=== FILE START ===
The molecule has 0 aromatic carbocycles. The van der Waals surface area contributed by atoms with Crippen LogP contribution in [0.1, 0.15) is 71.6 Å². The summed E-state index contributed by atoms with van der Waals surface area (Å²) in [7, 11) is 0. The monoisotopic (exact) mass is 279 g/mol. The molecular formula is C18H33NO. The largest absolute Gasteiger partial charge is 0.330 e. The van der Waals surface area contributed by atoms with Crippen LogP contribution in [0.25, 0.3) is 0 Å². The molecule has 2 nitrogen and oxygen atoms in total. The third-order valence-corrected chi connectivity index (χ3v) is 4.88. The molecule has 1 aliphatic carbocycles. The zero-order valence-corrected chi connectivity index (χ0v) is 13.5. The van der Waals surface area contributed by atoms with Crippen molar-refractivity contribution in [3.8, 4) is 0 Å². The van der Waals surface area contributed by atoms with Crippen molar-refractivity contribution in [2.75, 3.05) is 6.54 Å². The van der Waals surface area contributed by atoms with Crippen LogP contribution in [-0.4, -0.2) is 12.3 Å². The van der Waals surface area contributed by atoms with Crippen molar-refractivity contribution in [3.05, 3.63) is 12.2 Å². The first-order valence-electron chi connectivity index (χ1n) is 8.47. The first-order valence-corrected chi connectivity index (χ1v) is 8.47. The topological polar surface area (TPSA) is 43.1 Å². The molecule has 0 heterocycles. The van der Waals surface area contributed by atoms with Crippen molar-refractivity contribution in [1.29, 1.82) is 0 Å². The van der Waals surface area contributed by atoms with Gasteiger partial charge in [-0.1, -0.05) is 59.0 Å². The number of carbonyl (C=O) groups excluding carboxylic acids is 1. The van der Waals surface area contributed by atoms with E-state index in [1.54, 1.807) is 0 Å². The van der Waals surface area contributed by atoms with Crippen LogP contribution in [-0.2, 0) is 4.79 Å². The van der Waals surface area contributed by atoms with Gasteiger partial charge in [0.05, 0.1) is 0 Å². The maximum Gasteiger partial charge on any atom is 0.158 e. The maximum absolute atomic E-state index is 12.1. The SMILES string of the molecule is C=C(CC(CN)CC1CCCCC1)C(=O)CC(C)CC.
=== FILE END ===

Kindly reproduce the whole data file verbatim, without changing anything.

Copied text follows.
The molecule has 0 aromatic carbocycles. The van der Waals surface area contributed by atoms with Crippen LogP contribution in [0.1, 0.15) is 71.6 Å². The summed E-state index contributed by atoms with van der Waals surface area (Å²) in [7, 11) is 0. The monoisotopic (exact) mass is 279 g/mol. The molecular formula is C18H33NO. The largest absolute Gasteiger partial charge is 0.330 e. The van der Waals surface area contributed by atoms with Crippen LogP contribution in [0.25, 0.3) is 0 Å². The molecule has 2 nitrogen and oxygen atoms in total. The third-order valence-corrected chi connectivity index (χ3v) is 4.88. The molecule has 1 aliphatic carbocycles. The zero-order valence-corrected chi connectivity index (χ0v) is 13.5. The van der Waals surface area contributed by atoms with Crippen molar-refractivity contribution in [3.8, 4) is 0 Å². The van der Waals surface area contributed by atoms with Crippen molar-refractivity contribution in [2.75, 3.05) is 6.54 Å². The van der Waals surface area contributed by atoms with Crippen LogP contribution in [-0.4, -0.2) is 12.3 Å². The van der Waals surface area contributed by atoms with Crippen molar-refractivity contribution in [3.05, 3.63) is 12.2 Å². The first-order valence-electron chi connectivity index (χ1n) is 8.47. The first-order valence-corrected chi connectivity index (χ1v) is 8.47. The topological polar surface area (TPSA) is 43.1 Å². The molecule has 0 heterocycles. The van der Waals surface area contributed by atoms with Crippen molar-refractivity contribution in [1.29, 1.82) is 0 Å². The van der Waals surface area contributed by atoms with Gasteiger partial charge in [-0.1, -0.05) is 59.0 Å². The number of carbonyl (C=O) groups excluding carboxylic acids is 1. The van der Waals surface area contributed by atoms with E-state index in [1.54, 1.807) is 0 Å². The van der Waals surface area contributed by atoms with Crippen LogP contribution in [-0.2, 0) is 4.79 Å². The van der Waals surface area contributed by atoms with Gasteiger partial charge in [0.05, 0.1) is 0 Å². The maximum Gasteiger partial charge on any atom is 0.158 e. The maximum absolute atomic E-state index is 12.1. The SMILES string of the molecule is C=C(CC(CN)CC1CCCCC1)C(=O)CC(C)CC.